In this section Close
Home | Articles | Electrolyte Disturbances | Hypernatraemia

Hypernatraemia

Last updated 26th April 2024

Mechanisms

  1. Hypernatraemia is a state of hyperosmolality. It primarily occurs as a result of water deficit or, more rarely, sodium gain.
  2. Hypernatremia is uncommon because the ensuing rise in plasma osmolality stimulates the release of both ADH and thirst, thereby minimizing further water loss and increasing water intake.
  3. In adults, it is most often due to water losses in older patients that are not replaced because of impaired mental status

Causes

  1. Reduced water intake:
    • Commonest cause is insufficient water intake in elderly with cognitive impairment
    • Hypothalamic lesions impairing thirst or osmoreceptor function
  2. Free water losses:
    • Central or nephrogenic diabetes insipidus (now called ADH deficiency or resistance)
    • Osmotic diuresis eg glucose in uncontrolled diabetes mellitus
    • Insensible & sweat losses e.g. in fever, exercise, severe burns
    • Gastrointestinal losses
  3. Excess sodium intake or administration of hypertonic sodium solutions

Clinical Features

  1. Symptoms occur because water moves out of the brain (mirror image of hyponatraemia)
  2. Symptoms are uncommon in chronic hypernatraemia (the common form of hypernatraemia) and only likely if hypernatraemia is acute
  3. Symptoms of hypernatraemic dehydration include lethargy, weakness and irritability. If severe, manifestations can include seizures, and coma.

Investigations

  1. Check the drug list to make sure desmopressin hasn’t be inadvertently stopped- Untreated ADH deficiency ( formerly known as Diabetes Insipidus) has resulted in preventable deaths
  2. Full electrolyte panel with glucose, calcium, urea and creatinine to assess for presence of uncontrolled diabetes mellitus, other electrolyte abnormalities, renal impairment.
  3. Measurement of serum and urine osmolality may give further clue to cause.
  4. If urine osm < plasma osm, consider diabetes insipidus (ADH deficiency/resistance)
  5. If urine osm > plasma osm, pure volume depletion not due to diabetes insipidus eg inadequate water intake, GI or insensible losses.


General Management

  1. Treatment should address the underlying cause (e.g. stop offending medication or fluids, treat fever) as well as replacing any free water deficit.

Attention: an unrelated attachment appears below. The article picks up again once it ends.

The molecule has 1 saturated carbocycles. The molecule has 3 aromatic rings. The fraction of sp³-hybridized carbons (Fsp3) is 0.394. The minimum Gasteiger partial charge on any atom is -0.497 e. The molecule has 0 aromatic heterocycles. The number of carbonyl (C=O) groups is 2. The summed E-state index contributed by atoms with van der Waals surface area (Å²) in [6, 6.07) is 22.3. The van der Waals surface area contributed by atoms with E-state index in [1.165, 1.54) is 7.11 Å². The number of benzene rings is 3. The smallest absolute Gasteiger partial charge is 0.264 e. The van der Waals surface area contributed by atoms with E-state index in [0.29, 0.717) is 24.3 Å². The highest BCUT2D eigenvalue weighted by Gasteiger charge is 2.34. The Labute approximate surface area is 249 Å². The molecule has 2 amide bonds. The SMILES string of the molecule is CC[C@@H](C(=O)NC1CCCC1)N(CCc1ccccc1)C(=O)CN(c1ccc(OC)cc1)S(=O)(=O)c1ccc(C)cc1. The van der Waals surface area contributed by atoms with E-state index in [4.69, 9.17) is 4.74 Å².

2. Fluid replacement strategy is based on severity, volume status (hypo, hyper or euvolaemic), and duration of hypernatraemia (chronic if >48 hrs or unknown, acute if <48 hrs)
  3. Nearly all patients with hypernatremia will have chronic hypernatraemia, even those who present with acute changes in mentation who are discovered to have hypernatremia.
  4. Acute hypernatraemia is uncommon, occurring in patients with salt poisoning; in patients with ADH deficiency (diabetes insipidus) who acutely lose the ability to replace their water losses (eg, a patient with ADH deficiency (diabetes insipidus) who undergoes surgery and does not receive adequate intravenous water).
  5. The key is regular monitoring of serum sodium and adjusting the fluids accordingly.

Fluid Replacement

  1. Mild cases of hypernatraemia – replace missing body water with oral water (not electrolyte drinks) or glucose 5% IV.
  2. Severe cases of hypernatraemia eg Na >170mmol/L, give glucose 5% IV unless the patient is volume depleted and hypotensive, in which case give sodium chloride 0.9% IV before water replacement.
  3. It is important that the rate of reduction of serum Na does not occur more rapidly than about 10mmol/L per day.
  4. Reassess and record patient’s blood results and clinical conditions every 8 hours. Recheck serum Na after 2 L of fluid replacement, or after 8 hours at the latest.
  5. Patients should be handed over to the next shift to clarify monitoring and fluid requirements.
  6. If diabetes is simultaneously present, then BM monitoring is required and if the blood glucose is >30mmol/L then follow the Hyperglycaemic Hyperosmolar Guideline
  7. In complex cases, the free water deficit can be calculated and advice can be sought from Biochemistry to guide the rate of water replacement.

What Rate of Infusion?

  1. In acute (<48 hrs) – 3-6ml/kg/hour, aiming to correct sodium to near normal values within 24 hours. If severe symptoms – correct sodium by 2mmol/l/hour in first few hours followed by correction rate of 0.5mmol/l/hour
  2. In chronic (>48 hrs or unknown duration) – 1.35ml/kg/hour, aiming to correct sodium no faster than 0.5mmol/l/hour or 10-12 mmol/l/day

Hypernatremia Due to Correction of Severe Hyperglycaemia

  1. Serum sodium rises because of osmotic shift of water from extracellular fluid into cells and because of loss of electrolyte-free water in the urine as excess glucose is excreted.
  2. Because most of these patients are hypovolemic and hyperglycaemic, free water is usually administered as saline 0.45% at 6-12ml/kg/hr rather than dextrose 5%.

Content by Tina Grant. Updated by Chris Isles.